Saturday, September 18, 2010

Regulation, Reform, and My Uncle Remus

Regulation, Reform, and My Uncle Remus

People often say that Big Business controls the government. I agree wholeheartedly, but when those making the statement are asked, “What can we do about it?” the answer usually comes back, “We have to give Congress more power to control Big Business.” Duhhh! If Big Business controls the government, and if we give more power to the government, then we're giving Big Business more power to destroy their competition through regulation and taxation. That's exactly what has been happening.

The old mantra was regulation, today it's “reform.” I caught onto “regulation” a long time ago and I think I have a pretty good handle on the meaning of “reform” if experience with tax “reform” is any indicator. Every ten or fifteen years, politicians, bureaucrats, and the media are “shocked” to learn of massive loopholes in the tax laws through which extreme wealth escapes taxes. Usually, this happens after the loopholes have become more generally known and many less wealthy people are beginning to use them. The laws are “reformed,” and the cycle begins again. It then takes another fifteen years for the new loopholes built in for the wealthy to become more generally known and then the “shock” and “reform” repeats.

One of the latest developments in the regulation and “reform” arena is reported by Brooke Masters, Quentin Peel and Francesco Guerrera of the UK Times Sept. 12 & 13. The subject was a meeting of the global regulators of the Bank for International Settlements in Basel where new global bank capital standards were being set.

The reporters indicated that most BIG [emphasis mine] US and European banks would not have much difficulty, but smaller banks could struggle to meet the new requirements. [Nothing to worry about. The big guys will be happy to absorb their business.]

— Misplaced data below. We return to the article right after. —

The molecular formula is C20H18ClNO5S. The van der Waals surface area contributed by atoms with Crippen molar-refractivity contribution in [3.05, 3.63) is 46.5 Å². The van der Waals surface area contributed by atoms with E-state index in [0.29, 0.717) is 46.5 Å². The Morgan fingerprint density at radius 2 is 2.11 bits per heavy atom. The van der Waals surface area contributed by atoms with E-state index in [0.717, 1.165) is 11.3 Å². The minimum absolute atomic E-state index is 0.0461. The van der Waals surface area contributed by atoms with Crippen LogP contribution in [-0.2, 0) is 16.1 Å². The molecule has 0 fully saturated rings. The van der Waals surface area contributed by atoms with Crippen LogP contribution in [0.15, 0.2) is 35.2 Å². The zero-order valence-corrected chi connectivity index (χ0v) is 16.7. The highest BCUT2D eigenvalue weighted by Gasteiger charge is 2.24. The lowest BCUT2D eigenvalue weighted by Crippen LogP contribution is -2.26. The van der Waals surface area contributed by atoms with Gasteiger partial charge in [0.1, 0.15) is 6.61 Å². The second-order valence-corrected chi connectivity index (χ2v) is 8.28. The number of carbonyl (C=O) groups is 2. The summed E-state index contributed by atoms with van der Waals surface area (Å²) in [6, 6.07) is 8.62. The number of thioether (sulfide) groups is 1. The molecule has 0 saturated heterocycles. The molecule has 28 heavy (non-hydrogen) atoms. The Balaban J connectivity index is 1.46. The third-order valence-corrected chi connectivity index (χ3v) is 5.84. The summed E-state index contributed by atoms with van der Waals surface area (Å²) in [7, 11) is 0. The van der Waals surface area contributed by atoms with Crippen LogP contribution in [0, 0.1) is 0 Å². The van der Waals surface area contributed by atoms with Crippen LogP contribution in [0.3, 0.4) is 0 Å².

The Times does report warnings that the new, stricter requirements might crimp economic recovery, but not all agreed (or at least admitted it).

Still, Masters, Peel and Guerrera tell us “One senior banking executive said the rules would prompt banks to hoard capital and cut lending capacity at a time when the US economy is struggling...”

“There is nothing we can do: more capital on our balance sheet means less capital available to the rest of the economy,” the executive is quoted.

Welcoming the agreement, the Times informs us, is Tim Geithner, US Treason secretary and CFR and Trilateral Commission member who the Times quotes as calling it the “next step on the way to strong global financial reforms.” There you have it. The money powers behind the CFR and Trilateral Commission want these “global financial reforms” and national sovereignty and the well-being of the peoples of the world be damned.

In light of this development, I thought it might be appropriate to relate this little story my Uncle Remus told me a long time ago, when “regulation” was the buzzword. Uncle said:

“One fahn day, ole small businessman Brer Fox finally caught da corporate monopolist Brer Rabbit and was decidin' what ta do wit him. Jus' den Brer Rabbit he say to Brer Fox, 'Yo can do anythin' yo want ta me, but please, please, please don't fling me in dat thar heavily go'ment regoolated en controlled economy. Hearin' dat, Brer Fox he chuckle' to hisself en flung dat rabbit right smack dab inta da middle o' dat regoolated economy.

Fo' a while Brer Fox he jus' listen' en laugh' at da loud weepin' en wailin' en gnashin' o' teeth comin' from dat regoolated economy. Den dere was nuttin'. Hah!, thunk Brer Fox. Ahv'e finally done away wit thet selfish, greedy rabbit. But, soon, Brer Fox he hear laughin' en singin' en da clinkin' o' gold coins from da regoolated economy. Den da rabbit he call' out, “Brer Fox, Ah tol' yo not to fling me in hayah. It was in da medieval economies o' Europe, heavily regoolated by da trade guilds en corporations, dat mah family grow' en prosper'. We loves da go'ment regoolated en controlled economy becuz we controls da go'ment.”

Today, Mom and Pop Fox's little store is gone, replaced by a unit of the Lickety Split chain. The tiny Fox Manufacturing Co. is a wholly owned subsidiary of Rabbit Enterprises, Inc., and the Brer Fox Savings and Loan, having been lured into an economic trap by agents of Bunny Investments, has been swallowed up by the First Hare Commercial Bank of America. Brer Fox himself ended his days as unskilled labor, barely scratching out a living in a division of Rabbit Enterprises. Sadly, as John L. Lewis predicted,* his sons were killed in the New Dealers' War.

*In 1940, John L. Lewis, head of the United Mine Workers Union, urged his followers to vote against Roosevelt or he would make cannon fodder of their sons. This at a time when the whole New Deal swore we would stay out of Europe's war. The “New Deal” turned out to be the same old dirty deal from the bottom of a stacked deck.

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